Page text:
Next, let’s get down to the nitty-gritty of how to ask for a raise at work. First, we’ve seen the importance of being in a frame of mind that asking for a raise is normal. Second, that you need to be conscious of your timing when making this request. Third, you need to know how your company approaches raises. And, most importantly, that you need to know your worth as a worker in your industry and be armed with research about what you are asking.
So now that you’ve done all the groundwork, how do you ask for a raise at work and approach the actual discussion?
How to act
Always approach a conversation about your compensation with confidence, gratitude, and enthusiasm. If you don’t express confidence in yourself that you deserve a raise, it will be more difficult for your employer to believe you deserve one. Always express gratitude for the experiences and opportunities you’ve had at your company, and express enthusiasm for your future goals there.
How to speak
When you ask for a raise at work, it’s important to be clear and specific with your request. Don’t be vague or beat around the bush. Be clear that you intend to discuss a raise in your compensation. Being direct will display competence. Also, be specific about what you are asking. This is where all of your research about the average compensation in your field comes into play. If you have a set percentage increase in mind, discuss those numbers plainly. Don’t make your employer try to guess! And don’t undercut yourself by not vocalizing the specific increase you are requesting. If you leave it up to your employer, they will undoubtedly begin negotiations lower than your preferred amount.
Justify your raise!
You do not need to come prepared with a PowerPoint presentation of why you deserve a raise. However, you do need to select a few very specific examples of how you have provided excellent work, satisfied customers, exceeded expectations and goals, and/or taken on extra responsibilities. Justify your merit for a raise with applicable data of why you have earned it!
6. Prepare by practicing
Don’t just wonder how to ask for a raise at work. Practice how to ask for a raise at work! As we’ve already mentioned, asking for a raise can be intimidating for a lot of people. The best way to combat those feelings of intimidation and “stage fright” is to have a general idea of what you want to say and practice it several times. This doesn’t mean you need to come up with an actual script and sound rehearsed. On the contrary! Simply have the points you want to make memorized so you feel prepared.
While practicing in front of a mirror is better than nothing, it is optimal to practice how to ask for a raise at work with a friend. Rehearse and practice what you will say when you enter the room with your supervisor. Also, practice responding to questions they might ask. This sense of preparedness in knowing what to say and how to say it will translate confidence to your supervisor and make them more likely to likewise feel confident in granting your request.
7. Be prepared for various outcomes, even a “no”
We’ve discussed how many people feel intimidated about asking for a raise at work because they don’t want to be perceived as ungrateful, greedy, or just in it for the money. However, let’s be honest. One of the main reasons people are intimidated to ask for a raise is the possibility that they might receive a “no” from their employer, and all that could mean.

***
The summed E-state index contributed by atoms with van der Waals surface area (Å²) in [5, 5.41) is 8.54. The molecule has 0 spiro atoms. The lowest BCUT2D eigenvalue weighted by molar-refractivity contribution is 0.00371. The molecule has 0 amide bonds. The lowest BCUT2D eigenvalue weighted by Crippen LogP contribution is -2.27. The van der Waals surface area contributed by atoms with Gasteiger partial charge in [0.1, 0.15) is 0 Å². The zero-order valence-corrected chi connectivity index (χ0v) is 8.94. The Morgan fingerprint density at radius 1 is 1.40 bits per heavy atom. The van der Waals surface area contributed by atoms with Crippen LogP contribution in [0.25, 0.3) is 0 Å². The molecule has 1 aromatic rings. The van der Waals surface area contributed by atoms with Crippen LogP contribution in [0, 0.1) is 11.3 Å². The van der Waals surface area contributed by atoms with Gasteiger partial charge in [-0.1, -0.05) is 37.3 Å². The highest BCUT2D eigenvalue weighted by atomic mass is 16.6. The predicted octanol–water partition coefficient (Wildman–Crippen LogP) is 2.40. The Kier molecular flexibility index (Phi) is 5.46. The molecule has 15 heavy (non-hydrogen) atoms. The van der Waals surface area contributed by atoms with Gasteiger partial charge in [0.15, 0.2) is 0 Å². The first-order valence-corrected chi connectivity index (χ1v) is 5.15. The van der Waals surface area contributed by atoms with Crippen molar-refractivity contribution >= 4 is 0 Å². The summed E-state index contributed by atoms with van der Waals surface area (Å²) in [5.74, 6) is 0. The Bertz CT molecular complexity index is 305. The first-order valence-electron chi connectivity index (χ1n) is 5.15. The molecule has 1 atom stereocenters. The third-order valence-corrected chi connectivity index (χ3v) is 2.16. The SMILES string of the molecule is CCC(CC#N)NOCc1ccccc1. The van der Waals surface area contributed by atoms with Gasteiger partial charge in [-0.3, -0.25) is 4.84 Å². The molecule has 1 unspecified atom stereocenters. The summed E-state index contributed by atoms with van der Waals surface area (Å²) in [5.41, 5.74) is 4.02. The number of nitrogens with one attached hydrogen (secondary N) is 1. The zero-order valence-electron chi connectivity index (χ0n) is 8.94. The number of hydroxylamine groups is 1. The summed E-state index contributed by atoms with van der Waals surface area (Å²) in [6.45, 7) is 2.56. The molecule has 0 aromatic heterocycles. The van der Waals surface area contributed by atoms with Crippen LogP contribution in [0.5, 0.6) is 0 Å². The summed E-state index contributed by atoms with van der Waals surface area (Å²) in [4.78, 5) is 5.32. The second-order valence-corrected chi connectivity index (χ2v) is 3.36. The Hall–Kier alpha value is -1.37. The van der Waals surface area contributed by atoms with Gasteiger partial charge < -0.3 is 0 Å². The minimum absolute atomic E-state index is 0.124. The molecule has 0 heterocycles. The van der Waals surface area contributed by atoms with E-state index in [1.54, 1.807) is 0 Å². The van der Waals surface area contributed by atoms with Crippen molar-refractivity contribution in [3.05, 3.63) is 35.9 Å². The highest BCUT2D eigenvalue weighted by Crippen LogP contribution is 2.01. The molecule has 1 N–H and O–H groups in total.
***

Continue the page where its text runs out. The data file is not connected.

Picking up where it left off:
First of all, your supervisor not granting you a raise might not be based on your performance or merit at all, but rather on other factors out of their control such as current budget limitations. This is why it’s important to consider the various outcomes your supervisor might have for you and be prepared to respond accordingly.
I’ll have to think about it
If your supervisor gives you this response, don’t worry. It is very common and reasonable for your supervisor to need time to consider your request and maybe run it by a few other people. If so, make sure you’re not left waiting endlessly by asking for what a good day would be to follow up about the issue. This creates a deadline ensuring your supervisor can’t just sweep the issue under a rug and forget about it.
It is not uncommon for negotiation to take place at a compensation discussion. Therefore, arm yourself with plenty of research (as mentioned above) about average compensation for your role, your performance statistics, and the loyalty and value you bring to the company. Research and employ good negotiation tactics. Be firm in what you know you are worth but never demanding. Always approach the negotiation from a place of confidence in the value you bring and not from a place of desperation about what you need.
For example, don’t explain that you need a raise because of your rent increasing or requiring extra childcare. Your employers will always be much more ready to respond to appeals to a raise due to merit and consistent quality performance than desperation or entitlement.
Not right now
Sometimes you might be given the response that a raise just isn’t possible right now. If that’s the case, ask when would be a good time to revisit this conversation. If you are truly deserving of a raise and your company just cannot afford the extra pay at the time, ask if there are any extra perks or benefits they can offer you in the meantime until they can compensate you appropriately. Maybe they can offer you extra vacation days, half days on Fridays, a couple of work-from-home days per week, etc.
It’s the scary word none of us want to hear. But you always need to be prepared for the possibility that your employer might just give you a solid “No” to your request for a raise. If that happens, always respond graciously, with an attitude that you are willing to learn and improve. If they say no due to merit, ask what you might do better or improve on to earn a raise, and then seek to apply those improvements.
However, if it is apparent that this employer is just not willing to acknowledge the value of your contribution, it’s possible you might need to seek employment in a company where they do.
If your supervisor approves your raise, congratulations! Enjoy the extra compensation you deserve! And most importantly, keep up the good work! If you’ve been granted a raise, this isn’t time to slack off. Keep your employers confident in their decision to trust you with a higher income by continuing to provide excellence in your work.